Disco is arguably the most maligned and misunderstood genre in popular music. (I know this after living through my pre-adolescence being criticized for liking disco ten years after that infamous “Disco Sucks” rally in Chicago’s Comiskey Park.) What its detractors fail to realize is that there are numerous sub-genres and stylistic sensibilities within “disco”. The reality is a bit more complex than K-Tel disco compilations would lead one to believe. “TSOP”, for example, is many grooves removed from “Good Times”, in both style and substance; lumping them together is not instructive towards really understanding the breadth of the disco experience. Depending on what club one frequented in the ‘70s—gay, straight, black, Latin, uptown, downtown, all of the above—a different set list with a different beats-per-minute flavor would hold court in distinct glittery, nocturnal kingdoms. Even the top disco labels of the era—Salsoul and Casablanca—had markedly dissimilar artists between them. That is why it’s important to qualify Cocktail Disco, the latest offering by DJ extraordinaire Dimitri from Paris, as a type of disco experience rather than considering it of a piece with, say, the Bee Gees.
Dimitri from Paris, known for Astralwerks’ Playboy Mansion series, is well aware that attitudes towards disco are “strong”, to say the least. He explains his repertoire choices on this personal collection of obscure and forgotten twelve inch-ers:
“Over years of vinyl hunting, one particular style seemed to regularly take up more shelf space in my Disco-theque… Rich orchestrations, a touch of Latin influence, the ubiquitous 4/4 disco beat, and rather over the top vocals, it had an evident sense of drama involved. Maybe some would find it cheesy, I would rather say cheeky and glamorous, something that would be quite fit for a Broadway musical show. Since no one bothered to coin it a name, I felt Cocktail Disco was simply appropriate enough”. (emphasis added)
Cocktail Disco, inevitably, feeds the appetite of those who decry disco as “lite” and soulless. (Imagine Frankie Valli’s “Swearin’ to God” times ten.) Clearly they are not the target audience Dimitri from Paris spins for on this lovingly compiled two-disc set. One only needs to hear Astrud Gilberto’s re-recording of “The Girl from Ipanema” from 1977 to sense this collection’s orientation towards the glitzy and irreverent. These songs are for those who crave a dash of camp in their cocktail, not unlike the slew of lounge music compilations that surfaced in the mid-‘90s.
At its heart, Cocktail Disco is about escapism. It’s not surprising that the cover image is a cruise ship headed for tropical shores. “Take Me With You” (“to the sound they call disco”, natch), “The Joy of You”, “It’s Got to Be Love”, “Summertime” – these titles all suggest a momentary detachment from reality. The fire whistle-type “ooooooooooo” by the women on “Canteen” symbolize this more than anything. Never mind that you’ve had a rotten day at work and you just had a fight with your boyfriend, you’re “Going to the canteen/Gonna boogie all night”!
Artists who were fairly anonymous in the ‘70s, even by disco’s standards, shine here. Ms. Victoria Barnes, Rhoda Scott, and the Gloria Gaynor soundalike Marti Lynn open their lipstick-ed lips and sing some of the more memorable songs. Scott’s version of “C’est Si Bon” could very well be the definitive “cocktail” song. It’s about as offensive as an episode of The Love Boat. You can practically see bubbles floating around Scott as she croons with just the tiniest hint of satire in her voice.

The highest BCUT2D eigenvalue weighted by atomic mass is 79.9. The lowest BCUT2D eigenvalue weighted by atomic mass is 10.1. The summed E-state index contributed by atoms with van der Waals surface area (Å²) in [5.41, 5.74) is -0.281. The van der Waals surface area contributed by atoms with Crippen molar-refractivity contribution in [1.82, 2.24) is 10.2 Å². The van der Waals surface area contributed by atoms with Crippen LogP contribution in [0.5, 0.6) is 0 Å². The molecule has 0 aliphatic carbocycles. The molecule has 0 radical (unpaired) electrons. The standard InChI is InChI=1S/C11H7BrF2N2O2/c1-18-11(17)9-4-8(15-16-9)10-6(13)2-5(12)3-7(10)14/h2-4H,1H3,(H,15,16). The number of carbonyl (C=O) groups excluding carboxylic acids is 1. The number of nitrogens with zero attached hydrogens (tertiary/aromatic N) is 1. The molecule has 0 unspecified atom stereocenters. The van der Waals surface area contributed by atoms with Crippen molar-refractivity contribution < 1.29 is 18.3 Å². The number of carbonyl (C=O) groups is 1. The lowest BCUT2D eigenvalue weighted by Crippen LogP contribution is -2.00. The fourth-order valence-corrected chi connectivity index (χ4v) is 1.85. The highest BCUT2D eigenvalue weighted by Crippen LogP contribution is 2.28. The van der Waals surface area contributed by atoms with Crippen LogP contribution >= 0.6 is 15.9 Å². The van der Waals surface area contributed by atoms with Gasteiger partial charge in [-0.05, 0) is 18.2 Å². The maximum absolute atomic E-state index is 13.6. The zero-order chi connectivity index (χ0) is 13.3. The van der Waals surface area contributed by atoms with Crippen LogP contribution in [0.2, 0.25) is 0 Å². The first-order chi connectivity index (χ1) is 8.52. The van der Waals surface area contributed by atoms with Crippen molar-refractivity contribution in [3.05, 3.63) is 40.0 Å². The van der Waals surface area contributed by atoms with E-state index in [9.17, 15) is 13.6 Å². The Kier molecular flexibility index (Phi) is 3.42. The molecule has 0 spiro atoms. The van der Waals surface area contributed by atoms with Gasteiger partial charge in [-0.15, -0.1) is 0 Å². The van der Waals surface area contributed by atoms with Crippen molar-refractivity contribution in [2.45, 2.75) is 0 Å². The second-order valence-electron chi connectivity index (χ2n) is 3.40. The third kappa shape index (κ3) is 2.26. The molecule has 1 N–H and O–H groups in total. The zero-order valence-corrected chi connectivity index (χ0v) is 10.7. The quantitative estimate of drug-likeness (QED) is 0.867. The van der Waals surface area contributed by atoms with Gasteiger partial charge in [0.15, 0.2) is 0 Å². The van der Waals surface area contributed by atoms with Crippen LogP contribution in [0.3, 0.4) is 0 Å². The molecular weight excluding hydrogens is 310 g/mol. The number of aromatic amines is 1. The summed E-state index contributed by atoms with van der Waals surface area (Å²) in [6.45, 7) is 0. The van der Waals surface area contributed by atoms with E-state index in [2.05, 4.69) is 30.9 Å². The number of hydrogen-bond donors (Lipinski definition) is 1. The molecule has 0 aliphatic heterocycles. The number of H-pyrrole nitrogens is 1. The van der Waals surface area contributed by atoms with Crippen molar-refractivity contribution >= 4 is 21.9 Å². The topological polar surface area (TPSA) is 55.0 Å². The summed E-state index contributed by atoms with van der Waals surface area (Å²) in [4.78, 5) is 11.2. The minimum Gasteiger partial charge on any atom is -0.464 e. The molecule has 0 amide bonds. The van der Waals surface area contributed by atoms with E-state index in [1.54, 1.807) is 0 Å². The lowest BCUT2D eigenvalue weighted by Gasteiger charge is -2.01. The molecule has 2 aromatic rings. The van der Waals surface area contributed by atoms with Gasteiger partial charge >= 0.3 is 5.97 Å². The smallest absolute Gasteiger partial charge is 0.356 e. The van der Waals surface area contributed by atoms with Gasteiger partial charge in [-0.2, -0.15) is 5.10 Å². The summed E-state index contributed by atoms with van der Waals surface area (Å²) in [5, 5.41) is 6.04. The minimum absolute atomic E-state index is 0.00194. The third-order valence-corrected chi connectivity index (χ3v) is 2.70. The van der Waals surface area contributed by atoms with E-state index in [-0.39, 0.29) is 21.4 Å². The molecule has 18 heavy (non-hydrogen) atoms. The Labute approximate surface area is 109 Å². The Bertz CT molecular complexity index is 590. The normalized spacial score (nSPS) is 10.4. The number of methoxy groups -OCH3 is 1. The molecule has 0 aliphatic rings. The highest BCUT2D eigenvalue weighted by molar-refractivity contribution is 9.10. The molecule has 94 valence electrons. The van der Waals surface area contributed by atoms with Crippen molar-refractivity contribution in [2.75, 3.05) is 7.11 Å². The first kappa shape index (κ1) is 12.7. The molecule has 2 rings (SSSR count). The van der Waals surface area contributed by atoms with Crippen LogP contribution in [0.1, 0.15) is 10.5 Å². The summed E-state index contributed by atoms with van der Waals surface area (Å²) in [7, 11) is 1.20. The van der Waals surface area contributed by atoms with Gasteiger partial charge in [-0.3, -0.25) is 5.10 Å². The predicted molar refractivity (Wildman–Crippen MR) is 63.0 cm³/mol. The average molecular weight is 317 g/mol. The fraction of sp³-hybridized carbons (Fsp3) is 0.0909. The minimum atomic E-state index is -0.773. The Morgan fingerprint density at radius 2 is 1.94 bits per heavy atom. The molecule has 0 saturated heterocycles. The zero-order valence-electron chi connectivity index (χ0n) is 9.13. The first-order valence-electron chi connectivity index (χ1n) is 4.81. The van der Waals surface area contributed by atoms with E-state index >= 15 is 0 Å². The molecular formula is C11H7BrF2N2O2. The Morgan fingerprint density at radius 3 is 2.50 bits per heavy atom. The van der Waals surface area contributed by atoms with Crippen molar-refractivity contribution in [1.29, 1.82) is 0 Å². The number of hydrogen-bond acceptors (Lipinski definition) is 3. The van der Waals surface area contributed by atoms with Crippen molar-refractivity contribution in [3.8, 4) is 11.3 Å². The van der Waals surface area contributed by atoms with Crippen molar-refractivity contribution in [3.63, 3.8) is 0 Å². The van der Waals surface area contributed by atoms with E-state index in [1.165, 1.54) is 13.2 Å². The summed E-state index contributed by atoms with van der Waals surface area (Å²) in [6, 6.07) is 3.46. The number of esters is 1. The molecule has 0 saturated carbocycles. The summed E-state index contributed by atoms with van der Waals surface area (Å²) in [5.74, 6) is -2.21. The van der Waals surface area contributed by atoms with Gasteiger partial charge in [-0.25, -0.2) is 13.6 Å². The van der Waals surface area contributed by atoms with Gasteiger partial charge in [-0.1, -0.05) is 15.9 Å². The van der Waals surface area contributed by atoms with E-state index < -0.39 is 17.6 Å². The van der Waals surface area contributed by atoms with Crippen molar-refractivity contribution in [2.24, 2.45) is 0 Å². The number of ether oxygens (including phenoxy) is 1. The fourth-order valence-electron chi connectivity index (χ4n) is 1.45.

Other songs are not so blessed with evocative images. The frustration with Cocktail Disco—and a disco lover like me hates to admit this—is that more than a handful of these tracks simply do not hold up well, despite their feverish kitsch factor. I admire Dimitri from Paris’ intentions but man, some of his choices just don’t cut it. Night People’s “Again” is an embarrassing love duet, replete with spoken word interludes like “A little wine makes everything so divine”. A promising title like “Disco Village”, by J Elliot Group, doesn’t deliver any thrills except for when it finally ends. Ditto for “Starflight” by The Band that Fell to Earth. Nearly 18 minutes in length, this instrumental is a litmus test of patience and tolerance for taste, no matter how much you want to give it a chance.
One could even say the same about Cocktail Disco. Its appeal is probably broadest if used as background music at a party, sprinkling in a few tracks among a larger playlist to perk the virgin ears of guests. At 22 tracks, there’s plenty to choose from (though I’d approach with caution). The Ritchie Family’s “Frenesi” (produced by Jacques Morali of Village People fame) is ideal for such usage. Released in 1975, it fits all the criteria of “cocktail disco”, while also featuring some pretty hot strings and horns, not to mention sizzling percussion work.
If the selection on Cocktail Disco was trimmed to just one disc of other such musically satisfying performances, it would be a less trying exercise to sit (or dance) through. I salute Dimitri From Paris for compiling a wealth of tunes that are off the beaten path but Cocktail Disco is overloaded with tunes that fall short of inducing a memorable buzz.